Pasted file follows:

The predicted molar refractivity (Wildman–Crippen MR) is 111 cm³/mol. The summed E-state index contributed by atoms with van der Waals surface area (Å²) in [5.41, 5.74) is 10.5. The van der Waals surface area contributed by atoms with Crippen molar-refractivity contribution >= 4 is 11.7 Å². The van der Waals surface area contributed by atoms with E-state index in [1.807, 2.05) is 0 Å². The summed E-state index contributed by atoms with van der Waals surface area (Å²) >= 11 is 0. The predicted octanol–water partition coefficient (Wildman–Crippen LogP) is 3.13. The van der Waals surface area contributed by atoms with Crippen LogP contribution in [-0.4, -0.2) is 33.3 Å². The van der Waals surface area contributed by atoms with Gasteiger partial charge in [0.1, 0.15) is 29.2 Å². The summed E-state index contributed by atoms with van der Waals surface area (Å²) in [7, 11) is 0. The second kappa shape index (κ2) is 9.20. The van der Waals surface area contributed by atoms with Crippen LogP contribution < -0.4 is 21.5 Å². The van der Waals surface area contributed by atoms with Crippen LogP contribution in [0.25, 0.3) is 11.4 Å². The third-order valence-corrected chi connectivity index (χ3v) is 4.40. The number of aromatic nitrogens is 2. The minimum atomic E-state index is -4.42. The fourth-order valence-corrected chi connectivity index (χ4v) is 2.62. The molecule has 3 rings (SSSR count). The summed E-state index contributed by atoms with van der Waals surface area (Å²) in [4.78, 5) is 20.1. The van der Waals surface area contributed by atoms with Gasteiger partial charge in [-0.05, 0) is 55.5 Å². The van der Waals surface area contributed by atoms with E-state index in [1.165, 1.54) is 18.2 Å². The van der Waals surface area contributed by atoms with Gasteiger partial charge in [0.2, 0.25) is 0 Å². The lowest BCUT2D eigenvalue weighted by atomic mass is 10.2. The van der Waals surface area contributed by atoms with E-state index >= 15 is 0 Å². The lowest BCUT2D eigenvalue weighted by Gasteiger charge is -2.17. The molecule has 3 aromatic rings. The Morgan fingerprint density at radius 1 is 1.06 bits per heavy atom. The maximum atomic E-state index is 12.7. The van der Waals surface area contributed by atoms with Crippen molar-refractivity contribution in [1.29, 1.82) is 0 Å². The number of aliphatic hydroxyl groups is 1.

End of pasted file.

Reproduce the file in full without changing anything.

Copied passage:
The predicted molar refractivity (Wildman–Crippen MR) is 111 cm³/mol. The summed E-state index contributed by atoms with van der Waals surface area (Å²) in [5.41, 5.74) is 10.5. The van der Waals surface area contributed by atoms with Crippen molar-refractivity contribution >= 4 is 11.7 Å². The van der Waals surface area contributed by atoms with E-state index in [1.807, 2.05) is 0 Å². The summed E-state index contributed by atoms with van der Waals surface area (Å²) >= 11 is 0. The predicted octanol–water partition coefficient (Wildman–Crippen LogP) is 3.13. The van der Waals surface area contributed by atoms with Crippen LogP contribution in [-0.4, -0.2) is 33.3 Å². The van der Waals surface area contributed by atoms with Gasteiger partial charge in [0.1, 0.15) is 29.2 Å². The summed E-state index contributed by atoms with van der Waals surface area (Å²) in [7, 11) is 0. The second kappa shape index (κ2) is 9.20. The van der Waals surface area contributed by atoms with Crippen LogP contribution < -0.4 is 21.5 Å². The van der Waals surface area contributed by atoms with Crippen LogP contribution in [0.25, 0.3) is 11.4 Å². The third-order valence-corrected chi connectivity index (χ3v) is 4.40. The number of aromatic nitrogens is 2. The minimum atomic E-state index is -4.42. The fourth-order valence-corrected chi connectivity index (χ4v) is 2.62. The molecule has 3 rings (SSSR count). The summed E-state index contributed by atoms with van der Waals surface area (Å²) in [4.78, 5) is 20.1. The van der Waals surface area contributed by atoms with Gasteiger partial charge in [-0.05, 0) is 55.5 Å². The van der Waals surface area contributed by atoms with E-state index in [1.165, 1.54) is 18.2 Å². The van der Waals surface area contributed by atoms with Gasteiger partial charge in [0.2, 0.25) is 0 Å². The lowest BCUT2D eigenvalue weighted by atomic mass is 10.2. The van der Waals surface area contributed by atoms with E-state index >= 15 is 0 Å². The lowest BCUT2D eigenvalue weighted by Gasteiger charge is -2.17. The molecule has 3 aromatic rings. The Morgan fingerprint density at radius 1 is 1.06 bits per heavy atom. The maximum atomic E-state index is 12.7. The van der Waals surface area contributed by atoms with Crippen molar-refractivity contribution in [1.29, 1.82) is 0 Å². The number of aliphatic hydroxyl groups is 1.